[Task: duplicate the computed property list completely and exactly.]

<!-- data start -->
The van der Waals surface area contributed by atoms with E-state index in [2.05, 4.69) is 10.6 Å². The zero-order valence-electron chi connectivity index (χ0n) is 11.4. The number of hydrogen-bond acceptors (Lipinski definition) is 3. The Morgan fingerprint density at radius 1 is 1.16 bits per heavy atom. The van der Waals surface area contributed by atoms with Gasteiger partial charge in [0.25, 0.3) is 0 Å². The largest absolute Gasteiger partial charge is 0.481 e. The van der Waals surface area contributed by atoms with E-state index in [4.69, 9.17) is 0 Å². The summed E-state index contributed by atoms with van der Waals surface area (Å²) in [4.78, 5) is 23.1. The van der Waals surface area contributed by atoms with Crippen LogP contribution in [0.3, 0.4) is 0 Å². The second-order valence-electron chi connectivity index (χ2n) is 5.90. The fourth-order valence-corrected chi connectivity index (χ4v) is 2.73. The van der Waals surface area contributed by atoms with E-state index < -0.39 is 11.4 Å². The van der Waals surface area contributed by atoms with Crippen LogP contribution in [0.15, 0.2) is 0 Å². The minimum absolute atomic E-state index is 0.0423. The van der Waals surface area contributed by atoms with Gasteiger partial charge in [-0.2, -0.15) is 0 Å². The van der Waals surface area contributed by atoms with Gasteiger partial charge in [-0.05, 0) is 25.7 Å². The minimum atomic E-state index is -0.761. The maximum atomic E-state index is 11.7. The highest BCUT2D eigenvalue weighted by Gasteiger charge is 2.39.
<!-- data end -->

The van der Waals surface area contributed by atoms with E-state index in [2.05, 4.69) is 10.6 Å². The zero-order valence-electron chi connectivity index (χ0n) is 11.4. The number of hydrogen-bond acceptors (Lipinski definition) is 3. The Morgan fingerprint density at radius 1 is 1.16 bits per heavy atom. The van der Waals surface area contributed by atoms with Gasteiger partial charge in [0.25, 0.3) is 0 Å². The largest absolute Gasteiger partial charge is 0.481 e. The van der Waals surface area contributed by atoms with E-state index in [4.69, 9.17) is 0 Å². The summed E-state index contributed by atoms with van der Waals surface area (Å²) in [4.78, 5) is 23.1. The van der Waals surface area contributed by atoms with Crippen LogP contribution in [0.3, 0.4) is 0 Å². The second-order valence-electron chi connectivity index (χ2n) is 5.90. The fourth-order valence-corrected chi connectivity index (χ4v) is 2.73. The van der Waals surface area contributed by atoms with E-state index < -0.39 is 11.4 Å². The van der Waals surface area contributed by atoms with Crippen LogP contribution in [0.15, 0.2) is 0 Å². The minimum absolute atomic E-state index is 0.0423. The van der Waals surface area contributed by atoms with Gasteiger partial charge in [-0.2, -0.15) is 0 Å². The van der Waals surface area contributed by atoms with Gasteiger partial charge in [-0.05, 0) is 25.7 Å². The minimum atomic E-state index is -0.761. The maximum atomic E-state index is 11.7. The highest BCUT2D eigenvalue weighted by Gasteiger charge is 2.39.